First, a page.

Off to the Rosemary Branch Theatre this afternoon for a couple of hefty chunks of Wagner’s Die Walküre, and rather fantastic it was too.
The New London Opera Players are at the venue performing two shows: this cut-down version of Die Walküre (Act 1 and the close of Act 3) and CarMen, an all-male version of Bizet’s sunny romp. Walküre was a very successful undertaking. The Rosemary Branch is small, probably even by ‘theatre-above-pub’ standards, and so big Wagner voices make a heck of a noise, but it was wonderful to revel in the sonic power at close quarters, and all performers were well able to shade and shape their performance even in this constricted space.
Robin Green and Laura Abella made a great start as Siegmund and Sieglinde, both having voices that really made you want to listen to those early conversational passages (there were no surtitles, so this is no small matter!) Stephen Holloway joined as a sonorous Hunding, and then the act began its long arc to the jubilant conclusion, paving its way for future tragedy. After the interval Holloway took on Wotan and was joined by the wonderfully impressive Miriam Murphy, who stepped up the vocal power a further notch. Laser-clean of tone, her Brünnhilde also added an extra layer of dramatic depth as she fought against her father’s sad conviction of his duty.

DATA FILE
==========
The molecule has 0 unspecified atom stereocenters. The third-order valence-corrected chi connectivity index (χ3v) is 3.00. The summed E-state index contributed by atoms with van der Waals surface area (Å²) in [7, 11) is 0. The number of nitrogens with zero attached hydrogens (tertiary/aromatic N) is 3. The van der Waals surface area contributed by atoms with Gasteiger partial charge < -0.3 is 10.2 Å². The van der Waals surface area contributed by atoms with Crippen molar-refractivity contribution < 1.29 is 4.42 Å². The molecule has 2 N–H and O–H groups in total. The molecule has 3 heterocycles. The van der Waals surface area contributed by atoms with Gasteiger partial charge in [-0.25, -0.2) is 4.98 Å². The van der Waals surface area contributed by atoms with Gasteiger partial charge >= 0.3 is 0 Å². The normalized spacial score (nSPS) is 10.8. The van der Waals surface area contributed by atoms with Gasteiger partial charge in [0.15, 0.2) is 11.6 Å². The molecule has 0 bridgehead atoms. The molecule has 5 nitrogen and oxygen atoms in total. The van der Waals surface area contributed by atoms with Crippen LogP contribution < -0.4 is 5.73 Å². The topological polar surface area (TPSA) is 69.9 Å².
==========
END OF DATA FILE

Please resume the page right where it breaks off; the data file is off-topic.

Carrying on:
The piano accompaniment, by music director Andrew Charity, was a bit rough, even by the measure of ‘pub opera’, more so in the passages of orchestral tumult where the piano became a bit over-resonant and indistinct, whereas in some of the more reflective music there was a lovely sense of the phrasing and the leitmotifs at work. In its reduced, simplified form the ‘orchestral’ passage immediately following Wotan’s “so küsst er die Gottheit von dir” was the most powerfully poignant I can recall in a live performance of the work. I wonder if a four-hander might not be a better bet for music of such orchestral scale?
These opportunities to get ‘up close’ to big opera like this are relatively few, and are to be sought out by anyone who wants to keep their appreciation of the artform fresh and alive – highly recommended!
Head to the Rosemary Branch website to book.